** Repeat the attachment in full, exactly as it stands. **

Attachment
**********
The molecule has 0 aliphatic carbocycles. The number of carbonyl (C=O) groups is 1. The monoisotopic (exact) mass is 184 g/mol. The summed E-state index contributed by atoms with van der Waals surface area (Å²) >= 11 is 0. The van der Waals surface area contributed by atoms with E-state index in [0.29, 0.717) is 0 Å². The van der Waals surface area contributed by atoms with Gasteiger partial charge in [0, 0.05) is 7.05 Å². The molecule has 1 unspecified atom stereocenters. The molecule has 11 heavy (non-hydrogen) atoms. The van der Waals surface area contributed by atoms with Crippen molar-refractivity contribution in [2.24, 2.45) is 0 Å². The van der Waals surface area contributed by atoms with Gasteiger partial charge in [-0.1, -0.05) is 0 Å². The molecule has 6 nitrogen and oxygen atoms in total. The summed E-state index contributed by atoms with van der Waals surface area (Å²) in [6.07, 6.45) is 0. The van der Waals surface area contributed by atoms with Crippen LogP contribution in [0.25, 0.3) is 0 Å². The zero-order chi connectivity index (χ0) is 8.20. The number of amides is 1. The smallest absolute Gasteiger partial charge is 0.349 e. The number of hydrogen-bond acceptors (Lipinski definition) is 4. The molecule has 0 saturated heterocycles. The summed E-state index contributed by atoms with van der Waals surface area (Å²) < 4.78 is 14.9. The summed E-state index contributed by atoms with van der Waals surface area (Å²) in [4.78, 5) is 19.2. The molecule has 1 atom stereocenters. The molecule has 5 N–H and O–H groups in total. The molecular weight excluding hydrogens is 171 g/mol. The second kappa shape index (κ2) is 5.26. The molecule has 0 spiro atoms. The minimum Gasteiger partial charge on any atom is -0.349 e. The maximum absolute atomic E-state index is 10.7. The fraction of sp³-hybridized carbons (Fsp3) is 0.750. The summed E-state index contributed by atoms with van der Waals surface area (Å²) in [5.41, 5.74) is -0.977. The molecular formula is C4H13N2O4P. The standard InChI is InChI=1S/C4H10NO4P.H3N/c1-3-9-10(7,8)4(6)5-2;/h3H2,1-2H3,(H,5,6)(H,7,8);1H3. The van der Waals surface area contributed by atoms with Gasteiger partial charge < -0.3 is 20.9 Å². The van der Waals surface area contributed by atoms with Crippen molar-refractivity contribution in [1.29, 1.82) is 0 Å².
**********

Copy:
The molecule has 0 aliphatic carbocycles. The number of carbonyl (C=O) groups is 1. The monoisotopic (exact) mass is 184 g/mol. The summed E-state index contributed by atoms with van der Waals surface area (Å²) >= 11 is 0. The van der Waals surface area contributed by atoms with E-state index in [0.29, 0.717) is 0 Å². The van der Waals surface area contributed by atoms with Gasteiger partial charge in [0, 0.05) is 7.05 Å². The molecule has 1 unspecified atom stereocenters. The molecule has 11 heavy (non-hydrogen) atoms. The van der Waals surface area contributed by atoms with Crippen molar-refractivity contribution in [2.24, 2.45) is 0 Å². The van der Waals surface area contributed by atoms with Gasteiger partial charge in [-0.1, -0.05) is 0 Å². The molecule has 6 nitrogen and oxygen atoms in total. The summed E-state index contributed by atoms with van der Waals surface area (Å²) in [6.07, 6.45) is 0. The van der Waals surface area contributed by atoms with Crippen LogP contribution in [0.25, 0.3) is 0 Å². The zero-order chi connectivity index (χ0) is 8.20. The number of amides is 1. The smallest absolute Gasteiger partial charge is 0.349 e. The number of hydrogen-bond acceptors (Lipinski definition) is 4. The molecule has 0 saturated heterocycles. The summed E-state index contributed by atoms with van der Waals surface area (Å²) < 4.78 is 14.9. The summed E-state index contributed by atoms with van der Waals surface area (Å²) in [4.78, 5) is 19.2. The molecule has 1 atom stereocenters. The molecule has 5 N–H and O–H groups in total. The molecular weight excluding hydrogens is 171 g/mol. The second kappa shape index (κ2) is 5.26. The molecule has 0 spiro atoms. The minimum Gasteiger partial charge on any atom is -0.349 e. The maximum absolute atomic E-state index is 10.7. The fraction of sp³-hybridized carbons (Fsp3) is 0.750. The summed E-state index contributed by atoms with van der Waals surface area (Å²) in [5.41, 5.74) is -0.977. The molecular formula is C4H13N2O4P. The standard InChI is InChI=1S/C4H10NO4P.H3N/c1-3-9-10(7,8)4(6)5-2;/h3H2,1-2H3,(H,5,6)(H,7,8);1H3. The van der Waals surface area contributed by atoms with Gasteiger partial charge < -0.3 is 20.9 Å². The van der Waals surface area contributed by atoms with Crippen molar-refractivity contribution in [1.29, 1.82) is 0 Å².